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and with what seemed to me the same motion, he caught me by the foot, and dragged me over the precipice. I clasped him in my arms, as I fell, and tore him from the rock. A yell of rage and terror burst from his lips. The providence of God interfered miraculously between me and what seemed inevitable destruction ; for my strongly embroidered military jacket was caught in a point of the cliff, and I hung for some time helpless—and alone.
When I descended to the surface of the earth, I found the two females hanging in distraction over the mangled body of Rusen, to the breast of which the lantern was still fastened and uninjured.
“ Dorathen !” said I.
“ Yes — it is a dream which we must all forget. Away! You, at least, should have nothing to do with guilt and death.”
She did not reply, but stooped down, and unfastened the lantern from the dead body.
“ Unhand me!” said she, in feverish agitation, “I have a sacred duty to perform.-Since Rusen failed, I will myself undertake the adventure !”
“ This is madness! You are not in a condition to act, or even to think at present; and I must charge myself with your safety. Come, let us leave this accursed spot, and speedily, - for I, too, have a duty to perform.”
“ What?” said she, with sudden animation, “to disclose the conspiracy of women, and send the Dorathen whom you affected to love to the scaffold ? ”
“ No, by heaven ! not a word—not a look-"
“ But there are other witnesses! The castle above contains a-a— paper, which I must burn to ashes, before I can sleep again in this world.”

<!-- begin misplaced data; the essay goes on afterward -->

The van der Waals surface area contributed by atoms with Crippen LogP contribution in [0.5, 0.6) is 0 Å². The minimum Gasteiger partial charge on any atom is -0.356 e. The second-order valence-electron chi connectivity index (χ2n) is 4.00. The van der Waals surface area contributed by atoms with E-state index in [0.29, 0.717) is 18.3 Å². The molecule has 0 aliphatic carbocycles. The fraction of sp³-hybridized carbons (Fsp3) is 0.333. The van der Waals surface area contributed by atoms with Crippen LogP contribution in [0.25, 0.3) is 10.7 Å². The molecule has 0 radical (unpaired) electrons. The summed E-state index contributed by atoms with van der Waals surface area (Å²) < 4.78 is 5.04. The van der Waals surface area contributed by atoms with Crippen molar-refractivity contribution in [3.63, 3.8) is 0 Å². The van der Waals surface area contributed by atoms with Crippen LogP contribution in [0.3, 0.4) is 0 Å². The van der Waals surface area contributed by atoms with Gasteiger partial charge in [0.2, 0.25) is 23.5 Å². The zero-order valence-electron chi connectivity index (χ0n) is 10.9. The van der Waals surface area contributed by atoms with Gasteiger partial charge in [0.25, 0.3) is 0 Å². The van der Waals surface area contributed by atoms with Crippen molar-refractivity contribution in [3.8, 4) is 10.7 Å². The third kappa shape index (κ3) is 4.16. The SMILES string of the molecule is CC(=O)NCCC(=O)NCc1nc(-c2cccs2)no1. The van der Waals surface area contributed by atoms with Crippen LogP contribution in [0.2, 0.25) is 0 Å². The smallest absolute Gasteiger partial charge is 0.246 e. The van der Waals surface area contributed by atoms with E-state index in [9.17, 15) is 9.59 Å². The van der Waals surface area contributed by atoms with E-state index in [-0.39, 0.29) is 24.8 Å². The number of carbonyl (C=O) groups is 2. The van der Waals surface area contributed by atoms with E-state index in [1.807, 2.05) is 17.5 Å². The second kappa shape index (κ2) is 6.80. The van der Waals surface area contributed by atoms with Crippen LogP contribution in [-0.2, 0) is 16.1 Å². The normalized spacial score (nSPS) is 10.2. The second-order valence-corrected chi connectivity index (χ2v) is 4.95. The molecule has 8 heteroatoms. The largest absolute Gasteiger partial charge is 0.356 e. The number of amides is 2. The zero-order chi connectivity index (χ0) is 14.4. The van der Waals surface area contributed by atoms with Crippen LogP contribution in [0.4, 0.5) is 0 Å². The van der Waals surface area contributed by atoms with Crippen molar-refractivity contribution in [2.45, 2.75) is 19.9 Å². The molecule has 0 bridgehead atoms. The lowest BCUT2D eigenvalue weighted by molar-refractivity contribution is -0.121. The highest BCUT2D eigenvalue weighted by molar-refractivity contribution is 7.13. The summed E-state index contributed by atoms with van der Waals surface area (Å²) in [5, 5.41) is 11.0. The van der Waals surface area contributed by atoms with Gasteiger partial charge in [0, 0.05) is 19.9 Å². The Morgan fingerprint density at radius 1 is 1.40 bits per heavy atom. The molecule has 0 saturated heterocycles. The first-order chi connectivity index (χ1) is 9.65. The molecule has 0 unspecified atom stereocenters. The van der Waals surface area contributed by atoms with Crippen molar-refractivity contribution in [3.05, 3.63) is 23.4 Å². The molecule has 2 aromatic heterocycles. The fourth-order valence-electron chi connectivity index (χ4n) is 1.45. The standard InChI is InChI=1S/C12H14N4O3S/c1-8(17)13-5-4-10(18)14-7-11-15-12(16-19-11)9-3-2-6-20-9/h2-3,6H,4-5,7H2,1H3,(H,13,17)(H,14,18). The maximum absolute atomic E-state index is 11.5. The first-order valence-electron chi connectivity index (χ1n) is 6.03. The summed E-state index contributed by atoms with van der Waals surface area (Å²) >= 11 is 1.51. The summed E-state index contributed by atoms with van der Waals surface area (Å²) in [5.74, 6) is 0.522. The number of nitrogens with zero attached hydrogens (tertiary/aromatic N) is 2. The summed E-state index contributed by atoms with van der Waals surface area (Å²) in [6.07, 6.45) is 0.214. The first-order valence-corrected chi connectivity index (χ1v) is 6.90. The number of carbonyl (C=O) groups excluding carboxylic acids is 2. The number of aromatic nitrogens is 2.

“I myself will do it. Give me the light.” “ You! Oh, no-no-no!”
“ Time presses—give me the light, Dorathen, I entreat-I insist!” She wrung her hands, and wept.
“Do you fear that I shall read the document, and betray your accomplices ?”
“ Yes, I fear it !” said she quickly. “ Shall I swear ? "
“ No!-promise on your faith—on your honour-on your love! The document lies upon a small box, on a table near the window of the tower. Promise, that without reading its address, without touching it even with your finger, you will set fire to it with this lantern, and see both box and paper consumed to ashes. Do you promise ?"
“I do, so help me heaven!” I seized the lantern, and sprang for the second time upon the stair. I reached the giddy height of the castle without accident, and ascended the crumbling stair-case of the tower. In the highest apartment, I saw the fatal packet, as described by Dorathen, and looking beyond it to the window, that I might not read the address, I fixed my eyes upon the dark valley below me, surrounded by its darker mountains.
I could not readily touch the packet with the flame of the lamp without looking, and turned my eyes for a moment upon the table. The packet had no address. A nervous tremor seized me at this instant, I knew not why; but the paper had already ignited. It blazed like gunpowder; and the fire communicating to the box, a column of steady flame rose up. I overthrew the table, in a transport of rage and terror, and trampled the fatal apparatus to pieces. But it was too late. The signal had been given! From every rock
—from every mountain top, answering lights glared forth, like spectres in the night; the roll of the drum --and the shrill call of the bugle_and the thunder of artillery, entered through the valleys. That night the Southern Tyrol was lost to Bavaria !
I descended the rock, I know not how. I broke from the arms of Dorathen, and rushed like a madman towards the village. I arrived in time to see my brave fellows cut in pieces by the infuriated peasantry. Every where the cry resounded—S'ist zeit-S'ist zeit! It is time! It is time! I remember no more:-when I awoke from a raging fever, the Tyrol was again in the arms of its beloved Austria. Dorathen was my nurse. Soon afterwards Dorathen was my wife!